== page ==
If you want to talk about reducing suffering, improving the human condition, that is another discussion.

        I would suggest that we can improve the human condition without religious dogma. In fact some religious dogma holds back the ethical and social development of humans.
  • Sep 6 2012: "If I don't believe in any God, then (I suppose) we are saying that everything that happens, happens by chance"

    No, we say that we have to find out how it works. While people who believe in gods refuse to think about many aspects of life, simply by saying "god knows why"...

    "If we'll get all that knowledge, what will be the difference between Him and us?"
    So in the end it is about staying small/infantile? You in person will know a lot more things than your parents did, your children will know a lot more than you ever did.

    So assumed there is a god or gods, then of course finally their children will overcome them in all aspects. It would be inevitable.

    "We already live in such chaotic conditions, so isn't it better to die in this case?"

    That is the, you may excuse this, most funny part about religious beliefs. The "paradise".
    See, you complain about chaos in this world, the evil, the sadness and unfairness of life. In your belief, there is a "next step", a paradise, a place where all this suffering makes sense.

    But, if we all go somewhere, it means, we all meet again. So the same "idiots" you find here, you gonna find "there" too. Nothing will change-and why should you like people you hated "here", once you get over to "there"?

    You can't forgive them their mistakes or sins down here on planet earth, but you think you can do this just by dying and moving to another sphere? It will still be you, and all your religious infantilism stopped you from becoming mature. You will have the same chaos anywhere, because the chaos is just in your head, because you fear to look behind the curtain and discover that there is no ghost behind it. That all the trouble you are in is selfmade, not by the devil, or gods bigger mind.
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    Sep 4 2012: Because I don't know what "God" means. Can you give me a definition?
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      Sep 9 2012: I agree.

      I have heard god is everything, god is the universe, to god became a man 2000 years ago, or we can become gods etc.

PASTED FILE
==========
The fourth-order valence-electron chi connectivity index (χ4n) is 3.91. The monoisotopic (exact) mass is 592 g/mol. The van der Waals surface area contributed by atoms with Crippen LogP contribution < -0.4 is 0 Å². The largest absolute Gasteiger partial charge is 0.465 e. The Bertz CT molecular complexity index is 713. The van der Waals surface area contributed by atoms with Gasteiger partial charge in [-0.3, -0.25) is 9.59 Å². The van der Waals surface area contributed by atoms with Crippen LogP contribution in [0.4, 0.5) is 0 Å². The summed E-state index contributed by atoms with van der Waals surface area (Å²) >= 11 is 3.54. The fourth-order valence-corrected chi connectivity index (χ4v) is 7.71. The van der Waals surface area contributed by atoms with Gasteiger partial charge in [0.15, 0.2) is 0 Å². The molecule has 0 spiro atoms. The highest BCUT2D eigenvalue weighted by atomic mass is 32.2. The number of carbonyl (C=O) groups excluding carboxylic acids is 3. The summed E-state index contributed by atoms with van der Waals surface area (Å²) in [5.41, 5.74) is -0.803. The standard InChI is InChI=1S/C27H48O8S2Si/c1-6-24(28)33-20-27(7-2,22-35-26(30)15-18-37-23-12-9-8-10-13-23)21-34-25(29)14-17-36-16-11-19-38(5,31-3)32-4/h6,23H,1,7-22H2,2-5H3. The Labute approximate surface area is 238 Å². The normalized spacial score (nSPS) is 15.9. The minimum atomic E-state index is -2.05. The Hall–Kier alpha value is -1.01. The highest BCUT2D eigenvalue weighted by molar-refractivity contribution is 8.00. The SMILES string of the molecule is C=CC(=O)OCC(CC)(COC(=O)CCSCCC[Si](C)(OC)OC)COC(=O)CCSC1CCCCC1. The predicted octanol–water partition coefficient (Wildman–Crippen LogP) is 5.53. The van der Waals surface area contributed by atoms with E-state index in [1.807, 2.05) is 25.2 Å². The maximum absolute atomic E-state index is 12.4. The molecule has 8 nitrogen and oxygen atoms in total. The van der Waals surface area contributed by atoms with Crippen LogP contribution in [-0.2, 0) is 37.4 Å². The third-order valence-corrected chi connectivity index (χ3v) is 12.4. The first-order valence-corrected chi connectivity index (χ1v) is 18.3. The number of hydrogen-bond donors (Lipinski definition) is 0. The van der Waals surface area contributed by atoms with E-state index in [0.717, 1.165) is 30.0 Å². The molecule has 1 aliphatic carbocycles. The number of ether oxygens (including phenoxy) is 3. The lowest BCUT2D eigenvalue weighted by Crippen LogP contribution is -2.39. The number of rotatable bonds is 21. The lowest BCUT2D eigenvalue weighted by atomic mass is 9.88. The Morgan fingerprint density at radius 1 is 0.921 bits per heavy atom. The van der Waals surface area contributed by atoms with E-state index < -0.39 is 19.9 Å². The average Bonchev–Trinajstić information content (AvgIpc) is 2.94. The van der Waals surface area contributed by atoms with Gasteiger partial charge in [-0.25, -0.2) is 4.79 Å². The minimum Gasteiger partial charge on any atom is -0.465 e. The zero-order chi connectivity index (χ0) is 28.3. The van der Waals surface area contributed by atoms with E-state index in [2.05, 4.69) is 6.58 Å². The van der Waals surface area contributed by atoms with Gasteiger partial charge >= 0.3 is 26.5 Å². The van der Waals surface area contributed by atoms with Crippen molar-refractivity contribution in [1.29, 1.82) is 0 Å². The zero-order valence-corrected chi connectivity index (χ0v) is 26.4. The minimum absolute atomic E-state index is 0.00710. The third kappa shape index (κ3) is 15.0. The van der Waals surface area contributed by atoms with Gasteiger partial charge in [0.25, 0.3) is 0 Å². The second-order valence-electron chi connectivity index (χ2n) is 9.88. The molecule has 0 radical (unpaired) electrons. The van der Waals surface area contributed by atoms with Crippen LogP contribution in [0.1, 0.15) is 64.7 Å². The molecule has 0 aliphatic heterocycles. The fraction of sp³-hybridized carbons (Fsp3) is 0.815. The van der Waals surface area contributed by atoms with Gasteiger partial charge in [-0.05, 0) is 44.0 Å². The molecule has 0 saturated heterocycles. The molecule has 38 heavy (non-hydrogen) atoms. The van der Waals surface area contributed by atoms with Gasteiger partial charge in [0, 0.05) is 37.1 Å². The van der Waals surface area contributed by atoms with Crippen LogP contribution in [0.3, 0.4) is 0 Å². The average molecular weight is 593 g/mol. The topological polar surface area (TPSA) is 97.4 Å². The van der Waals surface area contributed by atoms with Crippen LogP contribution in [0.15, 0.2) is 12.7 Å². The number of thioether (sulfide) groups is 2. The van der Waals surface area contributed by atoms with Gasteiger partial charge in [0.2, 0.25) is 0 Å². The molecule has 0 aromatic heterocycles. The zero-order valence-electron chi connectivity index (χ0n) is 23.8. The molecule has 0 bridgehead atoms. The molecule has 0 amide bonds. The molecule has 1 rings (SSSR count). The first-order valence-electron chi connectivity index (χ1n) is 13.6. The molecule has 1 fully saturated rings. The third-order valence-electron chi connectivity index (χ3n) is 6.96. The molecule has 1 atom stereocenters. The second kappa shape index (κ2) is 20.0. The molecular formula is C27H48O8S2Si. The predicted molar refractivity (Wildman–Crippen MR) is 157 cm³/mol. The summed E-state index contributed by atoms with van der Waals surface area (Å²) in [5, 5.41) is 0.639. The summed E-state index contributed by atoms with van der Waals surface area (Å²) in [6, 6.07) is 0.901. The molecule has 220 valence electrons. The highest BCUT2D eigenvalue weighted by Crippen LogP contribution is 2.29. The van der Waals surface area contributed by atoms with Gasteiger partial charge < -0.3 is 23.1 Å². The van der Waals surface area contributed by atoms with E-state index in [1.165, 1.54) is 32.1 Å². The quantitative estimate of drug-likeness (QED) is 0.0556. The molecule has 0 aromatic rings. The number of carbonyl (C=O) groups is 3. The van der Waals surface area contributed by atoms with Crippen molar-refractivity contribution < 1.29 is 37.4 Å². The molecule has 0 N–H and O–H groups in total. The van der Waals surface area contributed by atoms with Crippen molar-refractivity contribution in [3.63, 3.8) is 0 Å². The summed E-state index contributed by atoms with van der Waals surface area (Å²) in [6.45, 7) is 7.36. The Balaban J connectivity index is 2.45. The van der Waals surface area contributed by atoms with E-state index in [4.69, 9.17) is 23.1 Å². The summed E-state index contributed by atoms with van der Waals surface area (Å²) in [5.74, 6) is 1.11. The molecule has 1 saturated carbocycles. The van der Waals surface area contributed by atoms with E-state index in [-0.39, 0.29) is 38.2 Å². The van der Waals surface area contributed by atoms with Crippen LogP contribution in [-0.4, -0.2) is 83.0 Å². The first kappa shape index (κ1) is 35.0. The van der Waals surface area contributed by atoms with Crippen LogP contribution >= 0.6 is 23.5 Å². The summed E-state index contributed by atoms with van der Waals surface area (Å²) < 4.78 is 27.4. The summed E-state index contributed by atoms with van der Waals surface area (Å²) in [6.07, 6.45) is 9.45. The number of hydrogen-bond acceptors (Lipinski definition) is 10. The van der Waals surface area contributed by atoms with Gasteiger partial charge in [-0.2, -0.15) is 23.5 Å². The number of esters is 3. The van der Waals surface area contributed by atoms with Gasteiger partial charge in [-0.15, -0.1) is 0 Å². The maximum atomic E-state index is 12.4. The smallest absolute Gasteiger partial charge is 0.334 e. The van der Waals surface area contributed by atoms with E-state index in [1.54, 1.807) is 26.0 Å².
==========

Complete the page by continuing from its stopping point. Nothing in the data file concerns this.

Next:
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        Sep 9 2012: Right. How silly would it be if people believed in something they couldn't properly define? Wouldn't that be intellectual laziness?

        Or perhaps they're worried that no two believers believe in the same thing, meaning God is, really, anything you want It to be... ?
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          Sep 20 2012: Yes Gerald, I agree it "could be". Can you define yourself, sufficiently so that someone, 2000 years from now will know exactly who Gerald O'brain is and is all about? What if that definition got tampered with along the way? Would it affect who you really were and what you were about?

          Food for thought.
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        Sep 20 2012: @john
        No, distortions in the definitions of God don't affect what God is.
        Except people believe in what they think to be true. And in a situation where truth is beyond the reach of rationnal explanations, faith is enough.
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          Sep 21 2012: So you can't define yourself sufficiently so the definition will last for over 2000 years. Is that your reply?
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        Sep 21 2012: @john

        Not in a single sentence, no. But a short book about me would work unless it was full of inconsistencies and contradictions.
        scientific theories are immuable, for instance. They get superceded all the time, but no one has any doubt about what Newtonian physics were about. This will last forever.

        The distortions you mention apply to poorly explained, ambiguous scriptures. Like stories written by a seven year old.
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          Sep 21 2012: I guess my point was too cryptic. What I am implying is that over time, the writings of some books have been distorted by copying, translating, etc. What truly happens in the past can become distorted. I was using the analogy to offer that the definition of who your are could also become distorted over the same period of time.